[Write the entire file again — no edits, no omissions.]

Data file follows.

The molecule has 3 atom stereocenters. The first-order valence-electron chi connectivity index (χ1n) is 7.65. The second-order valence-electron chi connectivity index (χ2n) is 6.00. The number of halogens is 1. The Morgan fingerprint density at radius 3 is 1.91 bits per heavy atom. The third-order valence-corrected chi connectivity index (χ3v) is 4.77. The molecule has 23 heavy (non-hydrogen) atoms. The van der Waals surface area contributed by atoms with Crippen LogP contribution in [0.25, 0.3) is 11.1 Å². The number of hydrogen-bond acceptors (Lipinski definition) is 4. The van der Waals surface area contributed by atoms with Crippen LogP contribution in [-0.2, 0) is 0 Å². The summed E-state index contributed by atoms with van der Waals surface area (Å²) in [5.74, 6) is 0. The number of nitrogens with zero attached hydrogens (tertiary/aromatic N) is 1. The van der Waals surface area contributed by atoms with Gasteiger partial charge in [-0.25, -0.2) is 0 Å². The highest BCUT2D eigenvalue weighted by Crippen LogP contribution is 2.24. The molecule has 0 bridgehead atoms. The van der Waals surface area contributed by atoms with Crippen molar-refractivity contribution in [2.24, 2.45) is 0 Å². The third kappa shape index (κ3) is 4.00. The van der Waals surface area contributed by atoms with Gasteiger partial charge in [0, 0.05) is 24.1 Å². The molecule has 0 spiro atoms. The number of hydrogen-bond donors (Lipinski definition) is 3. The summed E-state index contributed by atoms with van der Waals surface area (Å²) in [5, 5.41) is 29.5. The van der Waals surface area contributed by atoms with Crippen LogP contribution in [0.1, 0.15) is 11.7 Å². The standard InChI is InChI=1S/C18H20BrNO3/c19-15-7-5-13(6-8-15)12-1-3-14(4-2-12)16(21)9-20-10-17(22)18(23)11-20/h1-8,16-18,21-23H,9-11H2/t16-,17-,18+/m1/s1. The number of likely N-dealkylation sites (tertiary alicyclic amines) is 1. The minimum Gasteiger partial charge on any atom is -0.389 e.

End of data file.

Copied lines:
The molecule has 3 atom stereocenters. The first-order valence-electron chi connectivity index (χ1n) is 7.65. The second-order valence-electron chi connectivity index (χ2n) is 6.00. The number of halogens is 1. The Morgan fingerprint density at radius 3 is 1.91 bits per heavy atom. The third-order valence-corrected chi connectivity index (χ3v) is 4.77. The molecule has 23 heavy (non-hydrogen) atoms. The van der Waals surface area contributed by atoms with Crippen LogP contribution in [0.25, 0.3) is 11.1 Å². The number of hydrogen-bond acceptors (Lipinski definition) is 4. The van der Waals surface area contributed by atoms with Crippen LogP contribution in [-0.2, 0) is 0 Å². The summed E-state index contributed by atoms with van der Waals surface area (Å²) in [5.74, 6) is 0. The number of nitrogens with zero attached hydrogens (tertiary/aromatic N) is 1. The van der Waals surface area contributed by atoms with Gasteiger partial charge in [-0.25, -0.2) is 0 Å². The highest BCUT2D eigenvalue weighted by Crippen LogP contribution is 2.24. The molecule has 0 bridgehead atoms. The van der Waals surface area contributed by atoms with Crippen molar-refractivity contribution in [2.24, 2.45) is 0 Å². The third kappa shape index (κ3) is 4.00. The van der Waals surface area contributed by atoms with Gasteiger partial charge in [0, 0.05) is 24.1 Å². The molecule has 0 spiro atoms. The number of hydrogen-bond donors (Lipinski definition) is 3. The summed E-state index contributed by atoms with van der Waals surface area (Å²) in [5, 5.41) is 29.5. The van der Waals surface area contributed by atoms with Crippen LogP contribution in [0.1, 0.15) is 11.7 Å². The standard InChI is InChI=1S/C18H20BrNO3/c19-15-7-5-13(6-8-15)12-1-3-14(4-2-12)16(21)9-20-10-17(22)18(23)11-20/h1-8,16-18,21-23H,9-11H2/t16-,17-,18+/m1/s1. The number of likely N-dealkylation sites (tertiary alicyclic amines) is 1. The minimum Gasteiger partial charge on any atom is -0.389 e.